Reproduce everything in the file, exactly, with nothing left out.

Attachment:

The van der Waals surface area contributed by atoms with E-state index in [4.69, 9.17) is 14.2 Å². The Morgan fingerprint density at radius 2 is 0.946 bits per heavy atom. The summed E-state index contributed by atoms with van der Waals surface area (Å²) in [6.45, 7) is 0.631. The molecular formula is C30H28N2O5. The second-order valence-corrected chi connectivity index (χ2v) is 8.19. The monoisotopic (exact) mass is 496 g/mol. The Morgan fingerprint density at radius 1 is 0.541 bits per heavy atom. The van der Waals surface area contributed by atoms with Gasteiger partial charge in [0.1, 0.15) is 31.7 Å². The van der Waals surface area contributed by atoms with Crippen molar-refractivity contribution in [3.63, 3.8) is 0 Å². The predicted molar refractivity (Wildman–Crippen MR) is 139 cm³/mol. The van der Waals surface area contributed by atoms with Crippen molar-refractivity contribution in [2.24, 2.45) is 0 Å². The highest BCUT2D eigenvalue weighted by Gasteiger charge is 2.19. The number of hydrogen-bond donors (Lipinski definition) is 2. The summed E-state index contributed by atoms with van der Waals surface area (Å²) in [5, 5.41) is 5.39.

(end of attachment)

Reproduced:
The van der Waals surface area contributed by atoms with E-state index in [4.69, 9.17) is 14.2 Å². The Morgan fingerprint density at radius 2 is 0.946 bits per heavy atom. The summed E-state index contributed by atoms with van der Waals surface area (Å²) in [6.45, 7) is 0.631. The molecular formula is C30H28N2O5. The second-order valence-corrected chi connectivity index (χ2v) is 8.19. The monoisotopic (exact) mass is 496 g/mol. The Morgan fingerprint density at radius 1 is 0.541 bits per heavy atom. The van der Waals surface area contributed by atoms with Gasteiger partial charge in [0.1, 0.15) is 31.7 Å². The van der Waals surface area contributed by atoms with Crippen molar-refractivity contribution in [3.63, 3.8) is 0 Å². The predicted molar refractivity (Wildman–Crippen MR) is 139 cm³/mol. The van der Waals surface area contributed by atoms with Crippen molar-refractivity contribution in [2.24, 2.45) is 0 Å². The highest BCUT2D eigenvalue weighted by Gasteiger charge is 2.19. The number of hydrogen-bond donors (Lipinski definition) is 2. The summed E-state index contributed by atoms with van der Waals surface area (Å²) in [5, 5.41) is 5.39.